Mapping the Mind (Consumer Understanding #11)

Mar 20 2011

Pulling the trigger

Have you ever had the experience that something was on the ‘tip of your tongue’ but you couldn’t quite remember?  That’s likely because you know the information exists, but you can’t quite find the right connection to trigger its recall.  That’s why such memories sometimes come back later when triggered by a more relevant (but often random) stimulus.

Our brains and memories do not work in a linear fashion.  Although when we talk or write, we put together ideas in sentences or lists, which are linear.  In business this is also true, especially with the tyranny of powerpoint.

Do you remember my associate?

Our memory (and particularly our long term memory) works by association.  That is, we connect new information to existing memories, and to the experience, emotions and context that they are associated with.  So then when we try to recall information, we need a stimulus which triggers the right experience, emotions and context or which has a direct connection with the memory.

However, this is not the way our brains really work.  They are much more creative and multi-dimensional than this, and can take in information which is non-linear.  Just think of the complexity of the sense information that comes into your brain every second, and especially the richness of visual information.

Pictures are mentally processed far more quickly than words or sentences, because our brains can interpret it holistically, and extract any relevant meaning or message almost instantaneously.

There’s more to bananas than bananas

What comes into your mind when someone mentions the word ‘banana’?  A smell, a taste, a picture, a sound or something else?  There are multiple associations which immediately flood through your mind which in turn trigger other associations, moving on and on through a chain of connections.

When I wrote down what comes into my head there was a banana fruit, the colour of banana, an irritating jingle from a TV show I watched as a child (one banana, two banana, three banana, four), and the shop Banana Republic (I had walked past one the previous day).  These in turn triggered the taste of banoffee pie, another tune from my younger days, the Banana Splits show and a banana split dessert and a banana tree (which led me to thinking of Banyan trees).  While this is a demonstration of some of my own very specific experiences (some might say downright weird), I am sure everyone else would come up with a similarly idiosyncratic jumble of associations all stemming from a unique set of life events.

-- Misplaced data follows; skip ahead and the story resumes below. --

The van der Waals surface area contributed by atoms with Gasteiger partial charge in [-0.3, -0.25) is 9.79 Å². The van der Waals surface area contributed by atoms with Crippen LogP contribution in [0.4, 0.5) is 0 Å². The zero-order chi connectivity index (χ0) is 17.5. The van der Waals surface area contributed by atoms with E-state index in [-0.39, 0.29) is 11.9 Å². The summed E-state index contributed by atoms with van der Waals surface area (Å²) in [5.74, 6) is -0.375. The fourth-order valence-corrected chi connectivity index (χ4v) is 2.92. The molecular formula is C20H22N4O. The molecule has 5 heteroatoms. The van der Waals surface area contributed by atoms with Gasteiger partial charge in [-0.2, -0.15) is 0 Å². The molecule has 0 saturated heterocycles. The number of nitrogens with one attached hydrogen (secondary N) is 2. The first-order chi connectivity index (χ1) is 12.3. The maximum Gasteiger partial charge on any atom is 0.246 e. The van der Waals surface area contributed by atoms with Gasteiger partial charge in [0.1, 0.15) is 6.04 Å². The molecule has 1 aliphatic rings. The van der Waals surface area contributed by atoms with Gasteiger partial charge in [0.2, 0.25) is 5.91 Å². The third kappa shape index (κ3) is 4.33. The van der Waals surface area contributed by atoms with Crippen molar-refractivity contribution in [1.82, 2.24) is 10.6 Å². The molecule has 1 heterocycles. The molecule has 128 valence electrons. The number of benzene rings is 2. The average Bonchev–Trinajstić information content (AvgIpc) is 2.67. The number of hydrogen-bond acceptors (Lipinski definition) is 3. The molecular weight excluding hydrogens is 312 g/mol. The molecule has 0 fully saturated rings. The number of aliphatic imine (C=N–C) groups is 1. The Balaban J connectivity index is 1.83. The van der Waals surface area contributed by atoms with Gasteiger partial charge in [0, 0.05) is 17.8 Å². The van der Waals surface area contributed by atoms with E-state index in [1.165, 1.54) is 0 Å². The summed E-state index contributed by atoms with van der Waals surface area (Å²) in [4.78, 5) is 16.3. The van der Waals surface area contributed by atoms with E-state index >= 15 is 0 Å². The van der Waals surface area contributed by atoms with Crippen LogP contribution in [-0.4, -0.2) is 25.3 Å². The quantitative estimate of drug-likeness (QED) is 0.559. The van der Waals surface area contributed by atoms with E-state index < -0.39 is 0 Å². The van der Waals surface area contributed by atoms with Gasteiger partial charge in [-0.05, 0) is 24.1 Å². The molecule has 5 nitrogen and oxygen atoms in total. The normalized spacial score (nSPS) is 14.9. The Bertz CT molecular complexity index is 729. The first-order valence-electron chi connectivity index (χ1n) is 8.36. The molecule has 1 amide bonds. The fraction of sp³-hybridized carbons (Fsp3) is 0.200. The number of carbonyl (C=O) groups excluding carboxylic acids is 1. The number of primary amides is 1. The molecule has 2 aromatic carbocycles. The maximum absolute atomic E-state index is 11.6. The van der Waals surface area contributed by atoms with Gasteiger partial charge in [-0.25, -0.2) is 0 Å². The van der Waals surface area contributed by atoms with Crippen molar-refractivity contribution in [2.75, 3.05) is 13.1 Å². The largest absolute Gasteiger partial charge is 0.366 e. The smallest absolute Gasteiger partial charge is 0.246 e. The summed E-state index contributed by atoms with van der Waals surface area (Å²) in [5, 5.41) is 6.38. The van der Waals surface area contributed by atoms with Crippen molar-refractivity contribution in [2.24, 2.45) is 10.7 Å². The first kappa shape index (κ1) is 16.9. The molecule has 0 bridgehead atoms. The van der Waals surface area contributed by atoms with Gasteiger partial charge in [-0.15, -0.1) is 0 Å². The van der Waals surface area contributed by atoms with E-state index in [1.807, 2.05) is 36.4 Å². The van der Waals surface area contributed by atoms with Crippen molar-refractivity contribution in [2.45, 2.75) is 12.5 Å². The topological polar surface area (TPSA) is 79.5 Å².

Words are not enough

Most of these associations can be verbalised, but they are not themselves words but experiences and sensations (often complex ones too, which are difficult to put in simple words).  Neither are they linear.  If you want to remember more, it is important to write down less and focus only on key ideas and themes and how they connect to each other.

I use mind maps, along with many others, to help me to capture the richness of my memories around a specific topic, or to help me recall the important points on a phone call or during a meeting.  Mind maps allow us to do this and are based on how our minds work.  Rather than write down lists or sentences, we actually remember much more if we keep a record of key associations, allowing us to focus on what is important and how ideas are related.

Like my own map, they are built up stage by stage.  You can think of it as ‘radiant thinking’ and it’s much more natural than bullet points!

We think in maps

Tony Buzan has started a whole industry around mind maps (one of his key books is referenced below), and there seems to be have been a recent resurgence in business books around the use of ‘visual thinking’ (Dan Roam’s is one of the best I have read about using pictures as problem solving and creative tools).  The reality is that these approaches are all based on the way we think naturally and, with a little practice, we can all make use of visual tools to enhance memory, creativity and problem solving (even when you are a terrible artist like me).

Memories are easily triggered with right cue, but can remain on the tip of the tongue if given the wrong stimulus.  Our minds are not linear, but work in maps, based on associations (back to analogy and metaphor), between ideas.  For researchers to ‘extract‘ someone’s associations with a brand, product or service, they need to think more flexibly than a list of questions and answers, and think hard about the right trigger.  And marketers should focus on building strong networks of relevant connections.

REFERENCES

Mapping the Mind by Rita Carter (2010)

The Mind Map Book: How to Use Radiant Thinking to Maximise Your Brain’s Unlocked Potential by Tony Buzan & Barry Buzan (1996)

The Back of the Napkin: Solving Problems and Selling Ideas with Pictures by Dan Roam (2009)

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